AAJ: Well, that's what I thought when I first listened to it and then it went on and on and I am checking the credits: eight minutes!

PM: It really did get going. That and "Heavy Rotation are sort of the two more extended songs. When he [Keltner] came into the studio to record—I'm jumping around a little bit—when he came into the studio to record, we sat down and I played him this little three-minute demo of "Rules I Don't Know. I had already been working on earlier in the day with Adam and Mike playing the song and gotten the arrangement down. We sat down and the first take is what is on the album. We sat down and played it top to bottom. On the time changes in it, we were dong visual cues: we were flying by the seat of our pants a little bit and we finished the take and Jim was like "It's not supposed to be that easy!

AAJ: [Laughing] He would know, I guess, wouldn't he?

PM: If he thinks it's OK...We did a couple more takes of that song but take one is the one that ended up on the record.

AAJ: I've heard that a lot. Musicians no matter how predisposed to careful arrangements get caught by surprise by things that just seem to click in for everybody in the group and they finish and then step back and say, "Can't beat that. And they never do...

PM: It was like that. I had heard that about him. And he was especially good on that track, so we tried, whenever possible, to get that to happen. So we did that song "Rules I Don't Know, which is a fairly straightforward arrangement that as a session player you would expect him to be able to play and after that We started recording "Back in the Basement ; I taught it to those guys and it just sort of took off and the version that's on the album is actually take two. Take one was released on an indie bundle, and it's about thirteen minutes and we started playing. I really like especially the second half of take one, but take two had a certain energy from top to bottom that was really undeniable, so that's the one I went with.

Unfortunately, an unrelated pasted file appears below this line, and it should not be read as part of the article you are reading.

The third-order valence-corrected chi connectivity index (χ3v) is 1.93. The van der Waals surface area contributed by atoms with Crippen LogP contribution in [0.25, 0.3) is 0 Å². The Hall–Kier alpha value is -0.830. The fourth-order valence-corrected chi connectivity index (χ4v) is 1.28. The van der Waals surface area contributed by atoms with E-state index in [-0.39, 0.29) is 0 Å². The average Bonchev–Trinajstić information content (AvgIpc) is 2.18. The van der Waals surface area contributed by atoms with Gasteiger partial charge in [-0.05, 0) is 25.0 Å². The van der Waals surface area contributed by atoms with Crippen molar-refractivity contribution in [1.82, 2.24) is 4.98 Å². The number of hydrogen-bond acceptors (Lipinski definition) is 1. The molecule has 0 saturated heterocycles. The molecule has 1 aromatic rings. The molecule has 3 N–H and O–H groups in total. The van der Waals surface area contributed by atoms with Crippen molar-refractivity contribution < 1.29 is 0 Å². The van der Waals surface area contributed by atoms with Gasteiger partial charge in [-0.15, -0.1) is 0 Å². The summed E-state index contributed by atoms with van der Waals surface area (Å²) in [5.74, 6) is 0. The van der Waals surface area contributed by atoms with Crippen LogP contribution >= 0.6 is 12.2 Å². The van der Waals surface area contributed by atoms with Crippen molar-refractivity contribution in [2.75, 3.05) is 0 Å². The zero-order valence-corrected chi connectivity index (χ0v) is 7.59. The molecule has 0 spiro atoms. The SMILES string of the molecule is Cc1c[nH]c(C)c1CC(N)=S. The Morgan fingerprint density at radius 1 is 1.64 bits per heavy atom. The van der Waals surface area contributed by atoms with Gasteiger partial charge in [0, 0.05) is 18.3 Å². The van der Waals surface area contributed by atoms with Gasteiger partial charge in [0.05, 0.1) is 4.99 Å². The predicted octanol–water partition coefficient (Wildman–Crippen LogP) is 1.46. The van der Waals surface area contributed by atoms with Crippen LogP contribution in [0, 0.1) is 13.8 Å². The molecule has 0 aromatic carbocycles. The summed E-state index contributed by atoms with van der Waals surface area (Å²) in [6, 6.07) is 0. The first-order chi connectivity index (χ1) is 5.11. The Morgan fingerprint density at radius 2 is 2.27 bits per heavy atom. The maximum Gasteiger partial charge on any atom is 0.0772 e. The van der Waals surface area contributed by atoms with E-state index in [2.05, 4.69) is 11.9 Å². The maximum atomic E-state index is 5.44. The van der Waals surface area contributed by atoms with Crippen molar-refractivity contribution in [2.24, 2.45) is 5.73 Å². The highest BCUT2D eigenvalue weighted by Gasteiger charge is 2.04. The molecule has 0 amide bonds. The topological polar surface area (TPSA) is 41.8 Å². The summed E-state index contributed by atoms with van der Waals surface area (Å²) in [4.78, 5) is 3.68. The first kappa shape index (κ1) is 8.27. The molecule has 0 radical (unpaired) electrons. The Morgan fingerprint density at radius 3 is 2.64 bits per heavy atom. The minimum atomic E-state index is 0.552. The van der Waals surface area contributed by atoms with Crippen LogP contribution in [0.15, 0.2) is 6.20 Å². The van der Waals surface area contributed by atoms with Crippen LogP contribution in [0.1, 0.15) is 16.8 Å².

When we started improvising and playing like that, I really had no idea that was something he did: we started pushing each other and obviously Mike and I had the rapport of knowing each other's style. Jim Keltner really enjoyed playing with Mike. It was just great: the tapes rolling and we're just improvising...I couldn't believe it.

AAJ: It must be great to be literally surprised by what you can do with a certain collection of musicians no matter who they are. To be surprised by your own music must be really fulfilling.

PM: It was, and not only that but it was at that point an element that the album just didn't really have at all.

AAJ: The album would've been far different without that song and "Heavy Rotation:" on it.

Page PM: All three songs really added to the album and it was a nice finishing touch. I did a little bit of overdubbing at Bryce's, but almost everything was recorded in Vermont except those three songs, and even those, all the keyboards overdubs and vocals were done up here.

AAJ: Let me ask you one more thing about the material itself: was it new material that you composed as you began to work on this or did you draw from notebooks and tapes from days, months and years prior to give yourself a spark?

PM: I started with "Beauty of a Broken Heart and that was a song I'd actually written sometime before. I had started it awhile back, in fact we attempted to track it for the last Phish record Undermind (Elektra, 2004), but it wasn't really done at that point. I was already working on it then and that was where I started and just sort of finished that song and started on the next one. Then I did the next song, and then at some point I was able to work on two songs: it's hard for me to focus on more than one thing at a time...that's the way my mind works. "Maid Marian I was working on for three months at the beginning and then I did a lot of stuff over at the end on that too.

Some of the songs were really worked on throughout the process: "Beauty of a Broken Heart I re-sang the vocals at the very end of the process...some songs I was really working on for years in the studio.